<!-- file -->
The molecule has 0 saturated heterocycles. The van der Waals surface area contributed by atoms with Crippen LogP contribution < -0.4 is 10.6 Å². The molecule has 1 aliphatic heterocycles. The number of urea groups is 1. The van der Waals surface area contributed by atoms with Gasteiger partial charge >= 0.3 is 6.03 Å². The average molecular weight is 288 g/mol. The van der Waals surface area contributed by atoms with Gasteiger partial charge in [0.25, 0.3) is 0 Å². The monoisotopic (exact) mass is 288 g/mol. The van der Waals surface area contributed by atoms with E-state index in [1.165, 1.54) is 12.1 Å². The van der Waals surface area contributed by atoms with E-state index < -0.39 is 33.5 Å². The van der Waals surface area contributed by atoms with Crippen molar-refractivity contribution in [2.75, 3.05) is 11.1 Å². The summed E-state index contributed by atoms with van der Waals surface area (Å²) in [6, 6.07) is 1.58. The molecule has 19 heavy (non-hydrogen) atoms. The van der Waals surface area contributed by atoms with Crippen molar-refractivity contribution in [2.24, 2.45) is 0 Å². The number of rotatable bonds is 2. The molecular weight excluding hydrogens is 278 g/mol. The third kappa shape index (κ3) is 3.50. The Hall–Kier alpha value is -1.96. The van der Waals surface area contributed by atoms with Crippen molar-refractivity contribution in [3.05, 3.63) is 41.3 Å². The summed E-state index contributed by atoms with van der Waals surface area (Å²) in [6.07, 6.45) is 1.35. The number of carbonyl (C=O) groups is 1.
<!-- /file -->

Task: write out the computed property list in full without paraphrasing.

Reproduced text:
The molecule has 0 saturated heterocycles. The van der Waals surface area contributed by atoms with Crippen LogP contribution < -0.4 is 10.6 Å². The molecule has 1 aliphatic heterocycles. The number of urea groups is 1. The van der Waals surface area contributed by atoms with Gasteiger partial charge >= 0.3 is 6.03 Å². The average molecular weight is 288 g/mol. The van der Waals surface area contributed by atoms with Gasteiger partial charge in [0.25, 0.3) is 0 Å². The monoisotopic (exact) mass is 288 g/mol. The van der Waals surface area contributed by atoms with E-state index in [1.165, 1.54) is 12.1 Å². The van der Waals surface area contributed by atoms with E-state index < -0.39 is 33.5 Å². The van der Waals surface area contributed by atoms with Crippen molar-refractivity contribution in [2.75, 3.05) is 11.1 Å². The summed E-state index contributed by atoms with van der Waals surface area (Å²) in [6, 6.07) is 1.58. The molecule has 19 heavy (non-hydrogen) atoms. The van der Waals surface area contributed by atoms with Crippen molar-refractivity contribution in [2.24, 2.45) is 0 Å². The number of rotatable bonds is 2. The molecular weight excluding hydrogens is 278 g/mol. The third kappa shape index (κ3) is 3.50. The Hall–Kier alpha value is -1.96. The van der Waals surface area contributed by atoms with Crippen molar-refractivity contribution in [3.05, 3.63) is 41.3 Å². The summed E-state index contributed by atoms with van der Waals surface area (Å²) in [6.07, 6.45) is 1.35. The number of carbonyl (C=O) groups is 1.